Since opening a brewery here in 2016, Austinites have been proud to welcome this Rocky Mountain import as one of our own. The generously hopped American Pale Ale has long been a favorite in the craft beer scene, and its eyebrow-raising balancing act of floral, headstrong hops and pale malts fully back up its reputation. With its endless swiggability and unpretentious packaging, Dale simply can’t fail.
Hefeweizen, Live Oak Brewing Co. — 5.3% ABV
Launched decades before the craft beer boom, Live Oak’s much celebrated and sought after hefeweizen remains a paragon of traditional German brewing sensibility. This easy-drinking brew brims with sweet clove, banana and vanilla flavors matched by a healthy dose of wheat malts and, refreshingly, nary a hint of hops. One sip makes you yearn for simpler times — when we didn’t have to think twice about running into H-E-B for a case to bring to our buddies’ cookouts. The way I see it, Live Oak Hef is the official beer of Texas summer — and maybe fall, winter and spring, too.
A Pale Mosaic, Hops & Grain — 5.9% ABV
If beer is to be considered art (and it surely must be), then A Pale Mosaic is art in its highest form. True to its name, this very drinkable IPA is made up of a magical mosaic of Old World malts and New World hops. The result is a crisp, complex whirlpool of flavor that is right on the money.
Urban Chicken Saison, Friends & Allies — 4.9% ABV
As the name implies, old country values mingle casually with refined, city slicker sensibilities in this modern take on the classic farmhouse ale. Saaz and Magnum hops, notes of fruit and spice and a low alcohol content make this a saison for all seasons.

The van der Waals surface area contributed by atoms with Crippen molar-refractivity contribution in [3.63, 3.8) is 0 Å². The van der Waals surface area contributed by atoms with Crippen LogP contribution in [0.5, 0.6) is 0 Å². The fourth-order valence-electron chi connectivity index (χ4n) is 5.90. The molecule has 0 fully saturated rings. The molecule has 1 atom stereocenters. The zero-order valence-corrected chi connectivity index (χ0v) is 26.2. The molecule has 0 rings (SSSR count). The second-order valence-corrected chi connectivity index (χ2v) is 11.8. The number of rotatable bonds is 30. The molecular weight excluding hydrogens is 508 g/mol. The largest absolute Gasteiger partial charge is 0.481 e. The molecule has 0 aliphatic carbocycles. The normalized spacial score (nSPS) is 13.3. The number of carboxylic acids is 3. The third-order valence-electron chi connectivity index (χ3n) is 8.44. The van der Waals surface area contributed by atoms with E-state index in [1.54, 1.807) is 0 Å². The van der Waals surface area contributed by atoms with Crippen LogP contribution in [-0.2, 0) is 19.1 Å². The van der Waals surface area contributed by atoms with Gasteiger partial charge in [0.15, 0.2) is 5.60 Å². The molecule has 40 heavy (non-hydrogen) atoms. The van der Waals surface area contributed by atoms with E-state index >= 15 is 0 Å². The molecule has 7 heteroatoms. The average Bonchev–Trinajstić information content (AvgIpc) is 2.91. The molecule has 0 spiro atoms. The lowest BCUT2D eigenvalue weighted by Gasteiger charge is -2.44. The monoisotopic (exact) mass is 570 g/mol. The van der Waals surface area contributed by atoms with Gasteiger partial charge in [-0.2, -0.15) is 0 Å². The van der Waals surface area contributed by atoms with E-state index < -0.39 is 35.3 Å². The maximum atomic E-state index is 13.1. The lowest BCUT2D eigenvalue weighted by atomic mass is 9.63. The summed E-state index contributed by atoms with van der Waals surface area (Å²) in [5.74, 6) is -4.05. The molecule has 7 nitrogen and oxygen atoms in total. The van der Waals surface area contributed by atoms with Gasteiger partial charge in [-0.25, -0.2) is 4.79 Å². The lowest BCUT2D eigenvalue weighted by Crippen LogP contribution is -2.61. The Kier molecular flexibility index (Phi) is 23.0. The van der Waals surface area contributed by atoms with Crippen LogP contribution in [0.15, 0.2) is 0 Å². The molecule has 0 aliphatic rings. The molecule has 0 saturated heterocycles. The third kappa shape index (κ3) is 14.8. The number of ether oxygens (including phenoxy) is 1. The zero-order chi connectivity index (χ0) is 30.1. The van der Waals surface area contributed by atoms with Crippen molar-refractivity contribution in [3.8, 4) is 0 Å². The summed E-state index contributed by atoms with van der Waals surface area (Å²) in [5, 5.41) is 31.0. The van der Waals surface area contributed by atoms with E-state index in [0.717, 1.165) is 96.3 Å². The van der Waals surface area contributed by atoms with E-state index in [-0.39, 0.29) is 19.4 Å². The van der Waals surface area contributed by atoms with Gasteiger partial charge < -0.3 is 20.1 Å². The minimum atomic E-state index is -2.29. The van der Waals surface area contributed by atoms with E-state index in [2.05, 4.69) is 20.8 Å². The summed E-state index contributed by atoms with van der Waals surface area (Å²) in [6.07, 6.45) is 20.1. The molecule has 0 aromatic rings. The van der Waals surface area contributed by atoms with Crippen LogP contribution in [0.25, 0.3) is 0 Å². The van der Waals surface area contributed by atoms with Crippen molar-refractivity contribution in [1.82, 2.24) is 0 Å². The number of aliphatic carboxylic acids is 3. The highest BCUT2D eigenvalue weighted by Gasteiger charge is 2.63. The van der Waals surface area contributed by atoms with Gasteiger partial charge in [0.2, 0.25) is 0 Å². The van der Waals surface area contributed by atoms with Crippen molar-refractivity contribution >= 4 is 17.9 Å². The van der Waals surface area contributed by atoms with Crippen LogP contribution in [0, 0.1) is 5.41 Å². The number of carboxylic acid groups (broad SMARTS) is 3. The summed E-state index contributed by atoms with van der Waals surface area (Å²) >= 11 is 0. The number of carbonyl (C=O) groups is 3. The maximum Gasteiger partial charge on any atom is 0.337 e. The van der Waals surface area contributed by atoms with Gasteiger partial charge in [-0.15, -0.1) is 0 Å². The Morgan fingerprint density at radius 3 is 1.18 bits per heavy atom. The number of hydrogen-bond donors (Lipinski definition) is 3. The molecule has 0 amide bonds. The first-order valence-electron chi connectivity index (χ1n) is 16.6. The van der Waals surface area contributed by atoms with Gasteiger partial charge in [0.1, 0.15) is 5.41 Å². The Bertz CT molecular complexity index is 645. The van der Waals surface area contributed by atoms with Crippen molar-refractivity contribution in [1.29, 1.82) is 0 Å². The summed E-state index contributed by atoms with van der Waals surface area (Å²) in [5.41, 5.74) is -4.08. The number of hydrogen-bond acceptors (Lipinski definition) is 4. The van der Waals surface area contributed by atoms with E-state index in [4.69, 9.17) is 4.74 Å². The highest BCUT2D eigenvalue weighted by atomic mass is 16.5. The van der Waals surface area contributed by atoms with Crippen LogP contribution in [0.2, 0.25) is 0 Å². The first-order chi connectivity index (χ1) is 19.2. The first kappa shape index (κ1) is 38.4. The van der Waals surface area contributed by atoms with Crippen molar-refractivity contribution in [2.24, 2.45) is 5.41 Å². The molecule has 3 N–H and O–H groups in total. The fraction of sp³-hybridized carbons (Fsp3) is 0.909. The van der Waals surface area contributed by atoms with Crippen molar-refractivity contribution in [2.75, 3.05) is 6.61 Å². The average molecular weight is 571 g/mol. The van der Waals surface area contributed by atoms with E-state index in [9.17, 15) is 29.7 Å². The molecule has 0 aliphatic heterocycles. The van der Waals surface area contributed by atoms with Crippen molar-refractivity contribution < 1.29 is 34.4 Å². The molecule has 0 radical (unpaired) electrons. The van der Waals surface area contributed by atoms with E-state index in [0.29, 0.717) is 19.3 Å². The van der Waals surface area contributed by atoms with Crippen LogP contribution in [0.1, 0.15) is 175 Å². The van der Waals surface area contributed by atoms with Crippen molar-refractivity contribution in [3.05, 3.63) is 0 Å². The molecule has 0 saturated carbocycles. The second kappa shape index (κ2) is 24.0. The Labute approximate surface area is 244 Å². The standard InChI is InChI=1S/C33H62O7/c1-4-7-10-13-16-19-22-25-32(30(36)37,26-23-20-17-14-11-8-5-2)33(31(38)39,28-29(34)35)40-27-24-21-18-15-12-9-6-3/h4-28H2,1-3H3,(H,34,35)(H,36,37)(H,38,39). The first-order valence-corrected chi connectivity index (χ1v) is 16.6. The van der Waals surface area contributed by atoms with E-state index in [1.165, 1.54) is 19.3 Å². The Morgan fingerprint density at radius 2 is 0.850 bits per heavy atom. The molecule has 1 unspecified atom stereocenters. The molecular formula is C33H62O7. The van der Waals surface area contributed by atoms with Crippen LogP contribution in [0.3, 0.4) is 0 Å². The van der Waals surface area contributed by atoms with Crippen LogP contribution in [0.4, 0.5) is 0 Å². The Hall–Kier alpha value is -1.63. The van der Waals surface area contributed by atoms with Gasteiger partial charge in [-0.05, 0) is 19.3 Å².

Convict Hill Oatmeal Stout, Independence Brewing Co. — 8% ABV
Good morning. The sun has risen over the Hill Country, and you’re famished. Thankfully, Independence Brewing’s stoutest of stouts has you covered. Dense and dark Convict Hill’s heady, rich, roasted malts, sweet chocolate aromas and undeniably smooth, oaty finish make it an integral part of a well-balanced brunch.
Parks & Rec, Zilker Brewing Co. — 5.3% ABV
Some beers are just meant to be enjoyed outdoors. With a portion of every sale going toward the Austin Parks Foundation, the aptly named Parks & Rec certainly pairs well with a fresh breeze. A bright burst of hops (led by the Centennial variety in honor of Zilker Park’s recent 100th anniversary) makes this pale ale an appropriately fresh and vibrant go-to for spring.
Mr. Mingo,Jester King — 4.5% ABV
Who is Mr. Mingo? It’s a mystery known only to the mad geniuses behind one of Jester King’s latest — and perhaps most pleasant — concoctions: a lighthearted farmhouse ale artfully brewed with roselle hibiscus flower. As with all their beers, Mr. Mingo is unfiltered, unpasteurized and entirely unconventional. The funky, lipstick pink brew’s initial tartness is well matched by its vivacious carbonation and high guzzlability, making Mr. Mingo a great choice for a daytime drinking partner. Despite the audacious color, the promised hibiscus arrives almost as a whimsical afterthought — a refreshing dessert to showcase the mysterious Mr. Mingo’s flowery personality.
Grilling tomatoes concentrates their sweetness and adds a depth of flavor to this classic bruschetta with creamy herbed goat cheese.
Story and recipe by Rachel Johnson
by ADA BROUSSARD / photos by RALPH YZNAGA and SARAH McCONNELL
Picture a farmer in your head. Tiffany Washington, owner of Dobbin-Kauv Garden Farm, may defy that picture. For example, Washington doesn’t really like bugs and is unsettled at the thought of most critters. Her husband, Roc, gave her squeamish alter ego a name: Nancy Farm Fancy (which is also now her Instagram handle: @nancyfarmfancy.) Washington has four children, is a Navy veteran and grew up right here in Austin. And if all this isn’t extraordinary enough, she also says that she is the only Black female farmer in the City of Austin.